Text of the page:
The Quarry Fox snares your heart

Leslie Sharpe

Leslie T. Sharpe will drive across the Catskills from Delaware County Saturday, April 1, to read at the Golden Notebook, 29 Tinker Street, Woodstock, at 4 p.m. She’ll undoubtedly head up and over several mountain passes on her way, skirt several reservoirs, and spy the last evidence of old quarrying roads on local slopes, given prominence by the way such places hold snow this time of year. Once she arrives in Woodstock, she’ll likely sigh as she glimpses Overlook and thinks of the many critters she’s encountered there, and elsewhere in our eastern portion of the same mountains she inhabits on a wilder side.

Sharpe’s going to be reading from her new book, The Quarry Fox: And Other Critters of the Wild Catskills, from Overlook Press. She was previously known, as an author, for Editing Fact and Fiction, which I’ve heard about as a key resource for anyone who loves to write. And as both vice president for the New York City Audubon Society and editor of The Urban Audubon, that organization’s lively and smart newsletter.

The Quarry Fox is an amazing work, as much a clarion call announcing a quietly strong new voice in nonfiction writing and reflection as a key work about this unique region we call home. Sharpe is a methodical observer, a careful walker of woods, a strong memoirist of all she encounters. Moreover, she is a keen analyst of the world around her, mixing a steady, patient eye for how things are with both a scientist’s love for solid research and a theologian, or maybe an alchemist’s way of getting at often unseen truths.


“Being a true naturalist also means being objective. On the mountain I try (and at times even struggle) to balance my passion for the black bears, bluebirds, and bobcats, among all sorts of critters, with the dispassion necessary to record the drama of their everyday lives with objectivity,” she writes at the start of this dense but mesmerizingly enjoyable book. “I am the first to admit that I sometimes break my own first naturalist’s rule — ‘never fall in love with wild animals’ — not only to avoid sentimentality in writing about them but to escape the heartbreak of discovering a cottontail rabbit, the one with the nip in its ear, companion of my gardening days, dead in the driveway where a hunting red-tail hawk has dropped it. Nature, whose only mandate is species survival, does not play favorites and has no regard for our own particular affections.”

The Quarry Fox moves with its own sense of order. Stories unfold the way a forest does when walking through it. Or, as you get deeper into what Sharpe’s doing here, as a forest one has walked many times reveals itself in moments of recognition, moments of eternal bafflement and surprise, and an almost mystical sense of life unfurling its codes before you. There’s a chapter that captures this time of year, “Waiting for Spring,” perfectly. Another about the fright our floods bring periodically. A piece that keeps centering around to bobcats, another properly honoring, and celebrating, black bears. Plus the ways in which all Catskills seasons hold their own secrets, yet speak each to each.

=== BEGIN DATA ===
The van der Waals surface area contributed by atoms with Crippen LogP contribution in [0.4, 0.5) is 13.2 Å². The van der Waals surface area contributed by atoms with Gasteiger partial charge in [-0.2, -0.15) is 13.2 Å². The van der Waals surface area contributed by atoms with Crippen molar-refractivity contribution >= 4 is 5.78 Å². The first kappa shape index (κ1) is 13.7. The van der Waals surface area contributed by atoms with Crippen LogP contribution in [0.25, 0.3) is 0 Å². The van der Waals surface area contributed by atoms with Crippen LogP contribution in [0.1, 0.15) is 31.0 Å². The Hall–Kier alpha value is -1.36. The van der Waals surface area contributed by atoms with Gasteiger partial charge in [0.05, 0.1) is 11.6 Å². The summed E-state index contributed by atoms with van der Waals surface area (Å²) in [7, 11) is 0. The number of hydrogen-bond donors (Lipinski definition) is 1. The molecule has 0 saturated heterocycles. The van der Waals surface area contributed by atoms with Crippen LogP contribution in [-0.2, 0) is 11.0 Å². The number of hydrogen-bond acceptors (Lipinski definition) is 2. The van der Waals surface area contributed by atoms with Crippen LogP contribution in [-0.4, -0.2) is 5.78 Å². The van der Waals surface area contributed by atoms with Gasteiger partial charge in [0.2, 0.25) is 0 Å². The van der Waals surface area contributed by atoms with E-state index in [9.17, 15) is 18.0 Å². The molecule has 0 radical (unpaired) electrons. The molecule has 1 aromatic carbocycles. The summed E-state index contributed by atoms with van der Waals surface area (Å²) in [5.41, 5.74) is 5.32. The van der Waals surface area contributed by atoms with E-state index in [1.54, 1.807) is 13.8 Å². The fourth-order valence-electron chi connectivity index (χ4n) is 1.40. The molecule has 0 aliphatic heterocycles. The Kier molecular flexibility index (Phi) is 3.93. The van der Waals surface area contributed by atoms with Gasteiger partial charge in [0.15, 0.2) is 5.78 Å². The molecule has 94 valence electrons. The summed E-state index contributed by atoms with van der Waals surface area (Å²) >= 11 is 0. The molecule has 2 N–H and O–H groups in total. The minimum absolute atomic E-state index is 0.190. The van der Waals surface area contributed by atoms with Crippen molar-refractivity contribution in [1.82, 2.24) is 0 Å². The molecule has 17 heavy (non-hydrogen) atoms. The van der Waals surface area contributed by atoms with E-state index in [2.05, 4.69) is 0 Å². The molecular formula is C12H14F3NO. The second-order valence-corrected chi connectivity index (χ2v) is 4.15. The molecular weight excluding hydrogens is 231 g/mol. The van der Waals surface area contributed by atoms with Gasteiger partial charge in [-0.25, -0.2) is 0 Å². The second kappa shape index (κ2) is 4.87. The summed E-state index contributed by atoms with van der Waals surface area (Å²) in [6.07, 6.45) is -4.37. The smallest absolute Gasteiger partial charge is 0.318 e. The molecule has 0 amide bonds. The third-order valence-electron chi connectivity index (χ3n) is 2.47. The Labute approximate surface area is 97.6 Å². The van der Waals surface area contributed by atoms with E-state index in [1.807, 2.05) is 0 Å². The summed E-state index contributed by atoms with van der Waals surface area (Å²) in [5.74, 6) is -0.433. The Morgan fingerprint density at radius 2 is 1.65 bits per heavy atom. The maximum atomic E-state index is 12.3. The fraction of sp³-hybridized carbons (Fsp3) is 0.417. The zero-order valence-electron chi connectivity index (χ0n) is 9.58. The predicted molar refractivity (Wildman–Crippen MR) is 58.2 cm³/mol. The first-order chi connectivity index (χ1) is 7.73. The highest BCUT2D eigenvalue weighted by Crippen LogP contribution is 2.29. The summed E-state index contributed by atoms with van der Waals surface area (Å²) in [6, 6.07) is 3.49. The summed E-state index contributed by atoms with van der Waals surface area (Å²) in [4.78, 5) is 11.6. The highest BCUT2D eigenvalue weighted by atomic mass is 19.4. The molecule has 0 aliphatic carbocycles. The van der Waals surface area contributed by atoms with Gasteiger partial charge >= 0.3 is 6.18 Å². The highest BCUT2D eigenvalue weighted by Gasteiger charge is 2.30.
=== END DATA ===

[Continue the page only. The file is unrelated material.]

At the center of it all sits “The Quarry Fox,” an essay that is in itself spectacular yet seemingly slow paced until it’s grabbed and transformed you, the way not only Sharpe, but other quarrying visitors to her woods, have gotten to know and be charmed by the animal.

“There is no human activity that goes unnoticed by many eyes, where critters are always watching for predators, and for prey. I am still disquieted by my encounter with the fox several days ago — not by its proximity, for I realized the fox wasn’t rabid. But by what I saw in its eyes — those amber eyes glittering with intelligence — that longing, that desire to comprehend, perhaps even to connect. Had I seen in the fox’s eyes anything other than what I wanted to see? Can we ever read the expressions of wild animals fairly, without attributing to them our own emotions?”

Ever fold over pages in a book, wanting to return to them, only to find you’ve folded everything (sort of like underlining things in college until there’s more underlined than not)? Those lines were in the middle of this chapter/essay. And it kept building — through Aesop’s fables, coyote science, a season’s passing, descriptions of whole worlds that flourish between night and day, and a moment when the fox seems to lead the author through a new part of her land to a shared discovery.

And to think, this bit of perfect writing sits perfectly placed like a jewel in the midst of a gentle, thoughtful book filled with much more of the same, all yielding different experiences, yet all as radiant as, well, a wild forest.

“Things I have learned living in the Catskills,” Leslie T. Sharpe writes at the end of that same story for which this book is named. “I have learned that nature will overcome. I have learned about the power of water. I have learned the wind is ceaseless. I have learned that cold can burn. I have learned that death is common; it is life that is extraordinary. I have learned to always wear denim and boots, a wide-brimmed hat and leather gloves when working — and hiking — on the mountain. I have learned it takes true courage to love wild critters.”++


Leslie T. Sharpe reads from The Quarry Fox: And Other Critters of the Wild Catskills at 4 p.m. Saturday, April 1, upstairs at Golden Notebook, 29 Tinker Street in Woodstock. For more information call 679-8000 or see